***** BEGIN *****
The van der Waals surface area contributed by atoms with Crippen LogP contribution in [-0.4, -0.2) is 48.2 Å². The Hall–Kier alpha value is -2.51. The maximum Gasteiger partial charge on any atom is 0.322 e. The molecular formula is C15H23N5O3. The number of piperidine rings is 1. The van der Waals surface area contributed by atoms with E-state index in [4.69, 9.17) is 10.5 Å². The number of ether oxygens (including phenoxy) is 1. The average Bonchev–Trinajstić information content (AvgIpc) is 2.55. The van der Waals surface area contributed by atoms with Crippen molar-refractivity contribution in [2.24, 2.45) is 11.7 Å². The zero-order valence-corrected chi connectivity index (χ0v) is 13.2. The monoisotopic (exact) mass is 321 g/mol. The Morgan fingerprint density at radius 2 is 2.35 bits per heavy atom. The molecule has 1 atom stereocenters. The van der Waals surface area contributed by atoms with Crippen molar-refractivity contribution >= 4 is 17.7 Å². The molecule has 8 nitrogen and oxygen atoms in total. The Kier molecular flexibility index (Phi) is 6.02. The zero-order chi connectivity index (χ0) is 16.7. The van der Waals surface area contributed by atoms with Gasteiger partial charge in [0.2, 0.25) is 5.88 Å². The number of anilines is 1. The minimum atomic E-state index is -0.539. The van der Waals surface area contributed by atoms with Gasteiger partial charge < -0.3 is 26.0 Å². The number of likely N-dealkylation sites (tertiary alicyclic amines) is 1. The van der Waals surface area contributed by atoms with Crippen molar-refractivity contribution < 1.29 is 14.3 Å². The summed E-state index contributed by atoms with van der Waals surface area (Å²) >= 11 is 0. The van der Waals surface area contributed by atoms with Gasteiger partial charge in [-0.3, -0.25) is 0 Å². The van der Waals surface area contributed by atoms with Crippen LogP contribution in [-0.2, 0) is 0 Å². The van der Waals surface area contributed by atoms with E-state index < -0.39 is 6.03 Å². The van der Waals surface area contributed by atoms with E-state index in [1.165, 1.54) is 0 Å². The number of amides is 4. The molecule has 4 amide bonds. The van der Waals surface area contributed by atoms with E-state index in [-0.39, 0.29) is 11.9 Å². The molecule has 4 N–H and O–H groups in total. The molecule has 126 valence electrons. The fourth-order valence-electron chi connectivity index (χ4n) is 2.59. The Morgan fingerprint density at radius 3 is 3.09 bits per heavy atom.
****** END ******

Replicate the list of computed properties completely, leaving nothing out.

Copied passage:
The van der Waals surface area contributed by atoms with Crippen LogP contribution in [-0.4, -0.2) is 48.2 Å². The Hall–Kier alpha value is -2.51. The maximum Gasteiger partial charge on any atom is 0.322 e. The molecular formula is C15H23N5O3. The number of piperidine rings is 1. The van der Waals surface area contributed by atoms with E-state index in [4.69, 9.17) is 10.5 Å². The number of ether oxygens (including phenoxy) is 1. The average Bonchev–Trinajstić information content (AvgIpc) is 2.55. The van der Waals surface area contributed by atoms with Crippen molar-refractivity contribution in [2.24, 2.45) is 11.7 Å². The zero-order valence-corrected chi connectivity index (χ0v) is 13.2. The monoisotopic (exact) mass is 321 g/mol. The Morgan fingerprint density at radius 2 is 2.35 bits per heavy atom. The molecule has 1 atom stereocenters. The van der Waals surface area contributed by atoms with Crippen molar-refractivity contribution >= 4 is 17.7 Å². The molecule has 8 nitrogen and oxygen atoms in total. The Kier molecular flexibility index (Phi) is 6.02. The zero-order chi connectivity index (χ0) is 16.7. The van der Waals surface area contributed by atoms with Gasteiger partial charge in [0.2, 0.25) is 5.88 Å². The number of anilines is 1. The minimum atomic E-state index is -0.539. The van der Waals surface area contributed by atoms with Gasteiger partial charge < -0.3 is 26.0 Å². The number of likely N-dealkylation sites (tertiary alicyclic amines) is 1. The van der Waals surface area contributed by atoms with Crippen molar-refractivity contribution < 1.29 is 14.3 Å². The summed E-state index contributed by atoms with van der Waals surface area (Å²) >= 11 is 0. The van der Waals surface area contributed by atoms with Gasteiger partial charge in [-0.3, -0.25) is 0 Å². The van der Waals surface area contributed by atoms with Crippen LogP contribution in [-0.2, 0) is 0 Å². The van der Waals surface area contributed by atoms with E-state index < -0.39 is 6.03 Å². The van der Waals surface area contributed by atoms with E-state index in [1.165, 1.54) is 0 Å². The number of amides is 4. The molecule has 4 amide bonds. The van der Waals surface area contributed by atoms with E-state index in [-0.39, 0.29) is 11.9 Å². The molecule has 4 N–H and O–H groups in total. The molecule has 126 valence electrons. The fourth-order valence-electron chi connectivity index (χ4n) is 2.59. The Morgan fingerprint density at radius 3 is 3.09 bits per heavy atom.